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What You Need to Know About Taoism

Taoism, also spelled as Daoism, is known to be one of the most famous Chinese philosophies still practiced in the modern world. The philosophy essentially wants us to balance our lives with the universe and let life flow as it is. It places importance on the cultivation of self. 

Its founding father, the Chinese philosopher Laozi, created the philosophy based on his own efforts in wanting to reform the corrupt government during his time through his teachings of virtue and justice. Taoism emphasizes that all living creatures are meant to live in a state of harmony. 

Here are some of the fundamental concepts of Taoism:


1. Cosmology

Taoism drew its cosmological notions from the School of Yin-yang and was deeply influenced by one of its oldest texts. This text expounds on a philosophical system to keep human behavior in line with the constant alternating cycles of nature. Taoism illustrates the notion that single entities and phenomena originate from the Dao. The Dao is both the “ultimateless” (or “limitless,” wuji) and the “great ultimate” (taiji). This is all based on the principle of the unity of the cosmos.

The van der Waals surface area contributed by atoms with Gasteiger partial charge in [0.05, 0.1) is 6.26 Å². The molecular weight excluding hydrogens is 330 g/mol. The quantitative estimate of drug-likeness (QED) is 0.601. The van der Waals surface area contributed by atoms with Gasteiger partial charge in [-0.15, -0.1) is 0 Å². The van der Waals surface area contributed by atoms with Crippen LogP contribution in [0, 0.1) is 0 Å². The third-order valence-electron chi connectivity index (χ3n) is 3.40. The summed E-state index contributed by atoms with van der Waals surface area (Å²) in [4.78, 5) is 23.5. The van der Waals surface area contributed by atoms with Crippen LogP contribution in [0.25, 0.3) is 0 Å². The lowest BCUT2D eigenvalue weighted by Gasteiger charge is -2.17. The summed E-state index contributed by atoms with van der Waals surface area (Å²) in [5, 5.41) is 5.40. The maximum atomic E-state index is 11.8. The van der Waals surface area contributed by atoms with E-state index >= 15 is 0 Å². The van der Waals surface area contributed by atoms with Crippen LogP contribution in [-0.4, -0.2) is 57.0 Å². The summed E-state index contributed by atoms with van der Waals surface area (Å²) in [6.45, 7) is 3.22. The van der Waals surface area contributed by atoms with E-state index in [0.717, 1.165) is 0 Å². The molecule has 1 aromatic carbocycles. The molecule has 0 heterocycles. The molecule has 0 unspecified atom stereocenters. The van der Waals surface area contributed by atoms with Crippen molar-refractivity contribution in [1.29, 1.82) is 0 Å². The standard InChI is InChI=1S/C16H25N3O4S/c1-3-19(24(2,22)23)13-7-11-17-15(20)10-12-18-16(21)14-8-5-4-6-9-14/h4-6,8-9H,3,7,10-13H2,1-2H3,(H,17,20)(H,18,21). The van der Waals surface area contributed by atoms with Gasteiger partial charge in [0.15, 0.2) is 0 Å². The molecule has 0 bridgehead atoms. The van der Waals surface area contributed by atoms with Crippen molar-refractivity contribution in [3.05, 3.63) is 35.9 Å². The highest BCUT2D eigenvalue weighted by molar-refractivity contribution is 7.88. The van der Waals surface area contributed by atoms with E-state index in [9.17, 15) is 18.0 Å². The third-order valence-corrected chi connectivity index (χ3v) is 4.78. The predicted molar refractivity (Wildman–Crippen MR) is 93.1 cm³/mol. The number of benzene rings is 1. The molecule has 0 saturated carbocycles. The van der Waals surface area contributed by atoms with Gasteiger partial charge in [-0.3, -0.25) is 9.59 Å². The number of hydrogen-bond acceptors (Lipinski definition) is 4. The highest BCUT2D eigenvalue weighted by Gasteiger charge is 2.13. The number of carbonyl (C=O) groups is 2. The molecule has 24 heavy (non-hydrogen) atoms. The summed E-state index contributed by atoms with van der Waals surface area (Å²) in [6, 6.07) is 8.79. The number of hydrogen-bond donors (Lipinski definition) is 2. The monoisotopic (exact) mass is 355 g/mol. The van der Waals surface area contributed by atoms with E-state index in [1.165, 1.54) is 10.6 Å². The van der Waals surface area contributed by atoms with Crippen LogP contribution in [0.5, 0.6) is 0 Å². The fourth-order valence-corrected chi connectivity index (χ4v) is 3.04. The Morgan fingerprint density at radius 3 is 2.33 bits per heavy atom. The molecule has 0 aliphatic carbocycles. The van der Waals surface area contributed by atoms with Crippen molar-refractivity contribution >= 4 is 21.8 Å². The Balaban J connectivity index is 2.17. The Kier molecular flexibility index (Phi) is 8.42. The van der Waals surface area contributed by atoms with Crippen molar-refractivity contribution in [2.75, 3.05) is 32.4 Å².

2. Understanding of the Body

Taoism views the human individual as a “microcosm” that corresponds to the big world as a “macrocosm.”   In religious Taoism, the body is inhabited by the same gods as those of the macrocosm.

The philosophy places importance on the spiritual body versus the physical one. Taoism sees the body as an instrument for “returning to the Dao.”

It even has three terms in relation to the “body.” The first word, ti, or “body,” refers to the physical body. The second term, xing, or “form,” is the principle of individuality at the physical level. The third term, shen, denotes the human being in all of his or her physical and non-physical aspects.


3. Return to the Dao

Tao (or Dao) is a cosmic force that flows through all things, binds and releases them. Taoism emphasizes that it’s ideal for every individual to return to original purity by “returning to the Dao” and the natural flow of life.


4. Change and transformation

This Taoism belief emphasizes that all things are subject to change and transform based on the cosmos’ rhythm. Zhuangzi, an ancient Chinese Taoist philosopher, related this belief of transformation through an activity of a potter and the bronze caster. They focus on shaping and transforming things to what they are meant to represent. This influenced the Chinese belief that change is inevitable, constant, and normal as it shows the cosmos taking a significant role in transforming our character and our lives.

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